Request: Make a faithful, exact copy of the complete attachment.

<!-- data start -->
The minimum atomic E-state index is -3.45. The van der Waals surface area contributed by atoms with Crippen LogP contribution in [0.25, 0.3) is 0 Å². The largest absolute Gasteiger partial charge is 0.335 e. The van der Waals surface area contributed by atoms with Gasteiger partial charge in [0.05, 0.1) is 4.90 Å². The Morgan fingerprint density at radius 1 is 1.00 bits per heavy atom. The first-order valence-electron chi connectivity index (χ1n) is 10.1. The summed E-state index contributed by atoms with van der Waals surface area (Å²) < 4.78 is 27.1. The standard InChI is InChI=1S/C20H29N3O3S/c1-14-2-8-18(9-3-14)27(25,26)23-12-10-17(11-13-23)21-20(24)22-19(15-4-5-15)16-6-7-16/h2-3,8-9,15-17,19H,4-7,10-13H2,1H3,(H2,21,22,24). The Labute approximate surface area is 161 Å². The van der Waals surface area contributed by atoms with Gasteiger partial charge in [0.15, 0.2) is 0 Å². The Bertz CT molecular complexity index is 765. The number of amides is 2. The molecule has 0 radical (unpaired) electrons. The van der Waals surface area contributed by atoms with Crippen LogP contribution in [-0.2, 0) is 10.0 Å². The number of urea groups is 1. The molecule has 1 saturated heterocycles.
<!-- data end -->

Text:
The minimum atomic E-state index is -3.45. The van der Waals surface area contributed by atoms with Crippen LogP contribution in [0.25, 0.3) is 0 Å². The largest absolute Gasteiger partial charge is 0.335 e. The van der Waals surface area contributed by atoms with Gasteiger partial charge in [0.05, 0.1) is 4.90 Å². The Morgan fingerprint density at radius 1 is 1.00 bits per heavy atom. The first-order valence-electron chi connectivity index (χ1n) is 10.1. The summed E-state index contributed by atoms with van der Waals surface area (Å²) < 4.78 is 27.1. The standard InChI is InChI=1S/C20H29N3O3S/c1-14-2-8-18(9-3-14)27(25,26)23-12-10-17(11-13-23)21-20(24)22-19(15-4-5-15)16-6-7-16/h2-3,8-9,15-17,19H,4-7,10-13H2,1H3,(H2,21,22,24). The Labute approximate surface area is 161 Å². The van der Waals surface area contributed by atoms with Gasteiger partial charge in [0.15, 0.2) is 0 Å². The Bertz CT molecular complexity index is 765. The number of amides is 2. The molecule has 0 radical (unpaired) electrons. The van der Waals surface area contributed by atoms with Crippen LogP contribution in [-0.2, 0) is 10.0 Å². The number of urea groups is 1. The molecule has 1 saturated heterocycles.